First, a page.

Sadie came into our lives in a most unusual way – we came home from running errands in October of 2005 to find her chained up to our light post out front. We brought her inside (fully intending to take her to the SPCA), but her sweet disposition won me over in seconds. She had a collar on that had a phone number listed, but the number had been disconnected. After asking around the neighborhood and trying to find out who she belonged to, we found out she had been wandering around at large for over a year, and that her original owners had moved away without taking her with – that she essentially was homeless. She was part of our family within a week. After taking her to the vet, we found out she was 6 or 7 years old. Even though we knew we’d only have a few years tops with her (life expectancy for a Beagle is usually 11-13 years), we welcomed her with open arms. We were rewarded with the pleasure of her company for the last 6 ½ years.
We knew she was on the decline when she started developing cataracts, and then eventually, was stone deaf. In the past year, it was getting increasingly more difficult for her to get around. We were preparing ourselves for the inevitable – even though I feel an empty place in our hearts and our home right now, I know she’s better off. Hopefully you all will know the love and loyalty of a special pet in your life. I know my life was better because Sadie was part of it.
I’ll get back to posting regularly tomorrow, but for today, I just want to reflect on her and my time with her.
I don’t know about the rest of you, but I have a freezer chock full of meat that I bought and never got around to using. If you, like me, managed to find yourself with an extra rabbit in there, this is a perfect recipe for a chilly day. The rabbit is from the Athens Farmers Market – it was much easier to prepare than I thought it would be, and the result was a hearty stew that I could very easily see myself making again.
Rabbit, Mushroom and Tarragon Stew
recipe from the We Are Never Full blog
What you need:
* 3 rashes of bacon, cut into pieces
* 1 small onion, diced finely
* 3 cloves garlic, minced
* 1 box of button mushrooms, cleaned and sliced lengthwise
* 1 whole rabbit, cut into pieces
* 3 sprigs of tarragon – 2 with tarragon leaves removed and chopped and 1 left whole, bruised by back of a chef’s knife
* 2 1/2 cups of white wine
* 2 heaping tablespoons of dijon mustard
* 1 1/2 cups of chicken stock
* 1/2 cup light cream
What to do:
1. Heat heavy-bottomed pan/pot to medium-high and cook bacon pieces until almost crispy. Remove with a slotted spoon and set aside.
2. Pour bacon fat into a bowl and, starting with one tablespoon, add the fat back to the pot. Cook onion, garlic and mushroom in the bacon fat until medium-soft (about 5-6 minutes). Remove and set aside in the bowl with the bacon.
3. Season the rabbit pieces with salt and pepper. Add a bit more bacon fat (or butter if you’d prefer) back to the heavy-bottomed pan and add your rabbit pieces. Sear the outside on all sides of each piece until they are nice and golden brown (about 6 to 8 minutes). Remove to a plate for a moment.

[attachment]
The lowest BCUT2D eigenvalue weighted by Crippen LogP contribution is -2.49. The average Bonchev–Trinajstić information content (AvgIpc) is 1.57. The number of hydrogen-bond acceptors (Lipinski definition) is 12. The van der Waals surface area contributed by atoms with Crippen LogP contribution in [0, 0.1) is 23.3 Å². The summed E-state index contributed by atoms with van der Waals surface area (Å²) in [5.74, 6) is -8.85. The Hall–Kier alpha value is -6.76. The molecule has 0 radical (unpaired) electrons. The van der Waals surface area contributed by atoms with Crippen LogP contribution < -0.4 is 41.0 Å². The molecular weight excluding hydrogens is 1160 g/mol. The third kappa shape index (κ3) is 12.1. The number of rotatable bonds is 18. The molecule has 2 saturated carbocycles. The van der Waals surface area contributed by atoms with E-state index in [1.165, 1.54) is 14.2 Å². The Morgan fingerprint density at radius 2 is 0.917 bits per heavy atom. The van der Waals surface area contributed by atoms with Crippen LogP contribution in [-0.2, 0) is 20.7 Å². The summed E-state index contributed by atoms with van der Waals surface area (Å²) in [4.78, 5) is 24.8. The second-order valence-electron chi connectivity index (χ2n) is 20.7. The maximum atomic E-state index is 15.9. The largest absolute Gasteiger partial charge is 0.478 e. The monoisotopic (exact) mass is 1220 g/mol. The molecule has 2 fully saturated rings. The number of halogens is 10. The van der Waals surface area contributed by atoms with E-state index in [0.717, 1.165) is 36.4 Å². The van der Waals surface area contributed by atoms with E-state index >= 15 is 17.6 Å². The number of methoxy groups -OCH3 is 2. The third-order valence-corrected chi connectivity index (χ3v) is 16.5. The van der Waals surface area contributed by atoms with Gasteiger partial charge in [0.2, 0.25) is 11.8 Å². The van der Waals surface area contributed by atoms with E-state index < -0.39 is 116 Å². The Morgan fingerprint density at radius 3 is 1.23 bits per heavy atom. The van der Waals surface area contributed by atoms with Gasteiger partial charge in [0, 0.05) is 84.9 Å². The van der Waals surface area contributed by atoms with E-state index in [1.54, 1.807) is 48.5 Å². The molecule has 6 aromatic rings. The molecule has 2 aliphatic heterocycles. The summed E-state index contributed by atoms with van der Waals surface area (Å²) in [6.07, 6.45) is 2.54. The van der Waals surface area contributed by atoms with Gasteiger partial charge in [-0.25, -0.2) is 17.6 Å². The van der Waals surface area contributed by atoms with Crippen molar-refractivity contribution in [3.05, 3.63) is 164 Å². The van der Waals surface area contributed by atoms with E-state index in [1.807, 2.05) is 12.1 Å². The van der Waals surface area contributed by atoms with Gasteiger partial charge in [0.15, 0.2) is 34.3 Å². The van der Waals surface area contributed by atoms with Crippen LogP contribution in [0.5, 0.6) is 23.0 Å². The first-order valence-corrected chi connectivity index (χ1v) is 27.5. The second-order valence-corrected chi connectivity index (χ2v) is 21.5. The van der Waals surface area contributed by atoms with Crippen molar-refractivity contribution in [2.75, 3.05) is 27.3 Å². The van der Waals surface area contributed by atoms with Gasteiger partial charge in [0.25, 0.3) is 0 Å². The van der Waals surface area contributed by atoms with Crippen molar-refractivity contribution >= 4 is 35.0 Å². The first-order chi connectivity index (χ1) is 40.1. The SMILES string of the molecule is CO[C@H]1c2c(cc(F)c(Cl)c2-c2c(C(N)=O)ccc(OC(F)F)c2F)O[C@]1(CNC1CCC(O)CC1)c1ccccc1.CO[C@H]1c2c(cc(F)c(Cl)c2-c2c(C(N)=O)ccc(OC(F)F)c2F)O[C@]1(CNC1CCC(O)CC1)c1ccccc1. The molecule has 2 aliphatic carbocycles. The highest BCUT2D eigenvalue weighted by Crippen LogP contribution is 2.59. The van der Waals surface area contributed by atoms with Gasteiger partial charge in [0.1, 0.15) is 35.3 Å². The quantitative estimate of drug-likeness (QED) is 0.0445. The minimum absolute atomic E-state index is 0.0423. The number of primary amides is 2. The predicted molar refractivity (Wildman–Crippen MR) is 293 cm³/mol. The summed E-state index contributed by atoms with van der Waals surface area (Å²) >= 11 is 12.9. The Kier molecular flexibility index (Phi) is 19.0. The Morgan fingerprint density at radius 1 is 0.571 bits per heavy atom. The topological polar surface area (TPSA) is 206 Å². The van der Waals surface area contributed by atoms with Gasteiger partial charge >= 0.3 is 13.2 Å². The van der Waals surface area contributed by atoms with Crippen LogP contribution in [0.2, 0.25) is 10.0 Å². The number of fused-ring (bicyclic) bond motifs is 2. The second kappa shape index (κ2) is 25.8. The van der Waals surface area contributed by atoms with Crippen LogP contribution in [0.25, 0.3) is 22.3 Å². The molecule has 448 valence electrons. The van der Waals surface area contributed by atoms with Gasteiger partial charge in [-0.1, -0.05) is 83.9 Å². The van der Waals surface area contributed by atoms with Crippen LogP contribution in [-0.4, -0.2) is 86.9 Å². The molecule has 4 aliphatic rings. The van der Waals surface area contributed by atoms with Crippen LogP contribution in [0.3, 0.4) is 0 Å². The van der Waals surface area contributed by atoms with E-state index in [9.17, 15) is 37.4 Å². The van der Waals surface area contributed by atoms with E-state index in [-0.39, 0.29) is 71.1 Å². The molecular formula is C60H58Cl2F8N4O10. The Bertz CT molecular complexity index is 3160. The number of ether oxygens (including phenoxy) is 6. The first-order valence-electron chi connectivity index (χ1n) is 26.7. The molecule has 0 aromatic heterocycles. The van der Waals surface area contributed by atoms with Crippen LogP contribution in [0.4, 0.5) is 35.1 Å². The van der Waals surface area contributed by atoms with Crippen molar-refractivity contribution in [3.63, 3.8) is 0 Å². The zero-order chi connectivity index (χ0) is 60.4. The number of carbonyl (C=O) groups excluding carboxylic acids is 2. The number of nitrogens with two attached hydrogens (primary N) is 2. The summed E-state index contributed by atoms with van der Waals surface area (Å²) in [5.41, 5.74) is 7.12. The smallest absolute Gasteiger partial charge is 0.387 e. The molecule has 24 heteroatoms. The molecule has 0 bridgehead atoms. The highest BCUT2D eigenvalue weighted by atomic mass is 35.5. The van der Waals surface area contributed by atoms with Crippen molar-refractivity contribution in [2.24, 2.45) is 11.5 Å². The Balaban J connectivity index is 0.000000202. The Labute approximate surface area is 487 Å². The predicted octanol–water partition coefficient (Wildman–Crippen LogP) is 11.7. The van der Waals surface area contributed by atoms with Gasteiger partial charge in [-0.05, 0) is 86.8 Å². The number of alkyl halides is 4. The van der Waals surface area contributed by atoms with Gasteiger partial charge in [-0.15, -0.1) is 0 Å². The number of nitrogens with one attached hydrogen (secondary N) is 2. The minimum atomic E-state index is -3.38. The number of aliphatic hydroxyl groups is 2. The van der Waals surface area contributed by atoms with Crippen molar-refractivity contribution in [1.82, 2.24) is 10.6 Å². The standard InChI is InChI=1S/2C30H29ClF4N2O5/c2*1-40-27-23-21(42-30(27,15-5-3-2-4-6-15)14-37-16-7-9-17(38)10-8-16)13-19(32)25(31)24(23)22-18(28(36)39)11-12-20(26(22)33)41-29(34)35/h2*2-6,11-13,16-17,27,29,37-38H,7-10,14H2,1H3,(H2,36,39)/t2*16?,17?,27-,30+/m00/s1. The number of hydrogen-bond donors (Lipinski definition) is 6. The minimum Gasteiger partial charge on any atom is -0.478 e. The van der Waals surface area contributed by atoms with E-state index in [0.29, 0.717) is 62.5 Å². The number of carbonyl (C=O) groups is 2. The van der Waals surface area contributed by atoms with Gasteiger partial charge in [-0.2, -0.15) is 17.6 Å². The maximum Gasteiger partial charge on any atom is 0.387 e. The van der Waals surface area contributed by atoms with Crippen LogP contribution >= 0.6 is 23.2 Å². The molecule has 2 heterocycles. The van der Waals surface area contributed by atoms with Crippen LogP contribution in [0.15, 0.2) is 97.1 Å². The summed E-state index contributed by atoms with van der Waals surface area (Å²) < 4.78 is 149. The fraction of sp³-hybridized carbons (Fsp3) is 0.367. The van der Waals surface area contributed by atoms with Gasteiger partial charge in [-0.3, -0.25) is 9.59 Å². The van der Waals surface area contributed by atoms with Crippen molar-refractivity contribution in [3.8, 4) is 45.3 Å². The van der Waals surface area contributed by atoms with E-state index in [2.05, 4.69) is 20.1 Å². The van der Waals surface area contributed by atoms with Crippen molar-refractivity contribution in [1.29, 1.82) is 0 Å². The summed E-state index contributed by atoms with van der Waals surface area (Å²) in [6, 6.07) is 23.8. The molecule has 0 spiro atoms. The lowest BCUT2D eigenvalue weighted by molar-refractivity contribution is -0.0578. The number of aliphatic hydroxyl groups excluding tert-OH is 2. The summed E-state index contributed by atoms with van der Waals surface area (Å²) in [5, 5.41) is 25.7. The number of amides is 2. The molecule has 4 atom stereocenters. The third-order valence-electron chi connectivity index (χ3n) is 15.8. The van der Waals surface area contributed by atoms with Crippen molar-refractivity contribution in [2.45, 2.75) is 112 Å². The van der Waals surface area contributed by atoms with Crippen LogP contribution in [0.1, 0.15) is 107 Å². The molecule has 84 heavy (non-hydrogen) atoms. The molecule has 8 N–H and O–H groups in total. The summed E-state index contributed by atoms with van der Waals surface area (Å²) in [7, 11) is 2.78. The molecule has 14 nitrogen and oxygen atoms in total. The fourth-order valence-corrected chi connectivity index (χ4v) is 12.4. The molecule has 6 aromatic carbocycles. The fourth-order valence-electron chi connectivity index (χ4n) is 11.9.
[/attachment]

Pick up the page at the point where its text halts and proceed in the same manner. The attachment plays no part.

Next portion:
4. I know, I know… lots of removing of food from the pan. They’ll be back soon. Deglaze the bottom of your pan with wine – keep heat up to medium and scrape all the bits from the bottom of the pan. After about a minute or so, add your chicken stock, tarragon, bruised tarragon sprig and mustard. Stir.
5. Now, add back everything – rabbit, mushrooms, bacon, onions, garlic, etc. – to the pan. Bring to a boil and then lower to medium/medium-low and simmer, covered for 30 minutes. After that, continue to simmer the dish uncovered for another 20 to 30 minutes. It will cook down to a thicker sauce.
6. Finish by stirring in the cream and fishing out the loose tarragon sprig. Enjoy!
Got home late last night, and didn’t get to bed until nearly 6am, so I slept in most of today. Putting together the entry for the FreshStreet pop up at Noodlecat as we speak, will hopefully have more for you tomorrow. In the meantime, enjoy (vicariously, much as I did during the date) these pictures of what we have to look forward to on Saturdays in early summer.
Today’s entry is going to be a quick one, as I’m going to be leaving in a few minutes to head up to Cleveland in a few minutes with the Columbus Food Adventures peeps to attend the one night FreshStreet popup (note: Facebook is down at the moment – will update entry later on to link to FreshStreet) at Jonathan Sawyer’s Noodlecat. I won’t be getting back until after midnight, so it’s now or never, although I should be doing some live updating on Twitter.
But back to what you’re looking at – I these were taken when I was still in Dodd Hall, and when P. was going out to the farmers markets and I attended vicariously through these photos. Out of all the things I missed last year, that was a biggie for me. So needless to say, these pictures became my motivation – when I was learning to walk again, it was in hopes of being able to walk by the time the farmers markets started this year. I’m so happy that I’ve got there with time to spare.
So in all honesty, I’m not sure which pics were taken where, as I’ve totally lost my frame of reference, and P. doesn’t remember. But enjoy, anyway – and remember that this is only about 4 or so months away…
If you like spicy foods, here’s one for you. The cayenne in the recipe gives it quite a kick, and the sweet Hawaiian roll is a great contrast to the heat. I’ve had to cut the heat out of most of my diet, unfortunately, but even without it’s full complement of red pepper, it still came out delicious. During the winter, I make these on the indoor grill – not ideal, but still quite edible. Since you’re cooking chicken here, make sure it gets to at least 165 internally before eating. For better mouth feel, use ground chicken (15% fat) only. It’s not nearly as good with just white meat ground chicken.
recipe by Jeff Krump of Ezra Pound Cake
Makes 12 small burgers
1 lb. ground chicken
1 lb. andouille sausage, casings removed, cut into 1-inch pieces
½ tbsp. coarse ground pepper
½ tbsp. kosher salt
1 tsp. garlic powder
1 tsp. onion powder
1 tsp. ground cayenne pepper
12 soft dinner rolls (preferably King’s Hawaiian Sweet Rolls)
Condiments: shredded lettuce, sliced tomato, cheese, sliced onion, mayonnaise, mustard, ketchup, chili sauce
Preheat the grill to medium-high. Using a food processor, process the andouille until finely chopped. Transfer the andouille to a large bowl. Add chicken, salt, pepper, garlic powder, onion powder and cayenne. Mix gently, being careful not to overwork the mixture.
Form the mixture into 12 patties, and place them on the grill. Cook until the internal temperature registers 170F, about 5 minutes per side. During the last minute of grilling, add the cheese to the tops of the burgers, and toast the rolls (cut side down, about 30 seconds).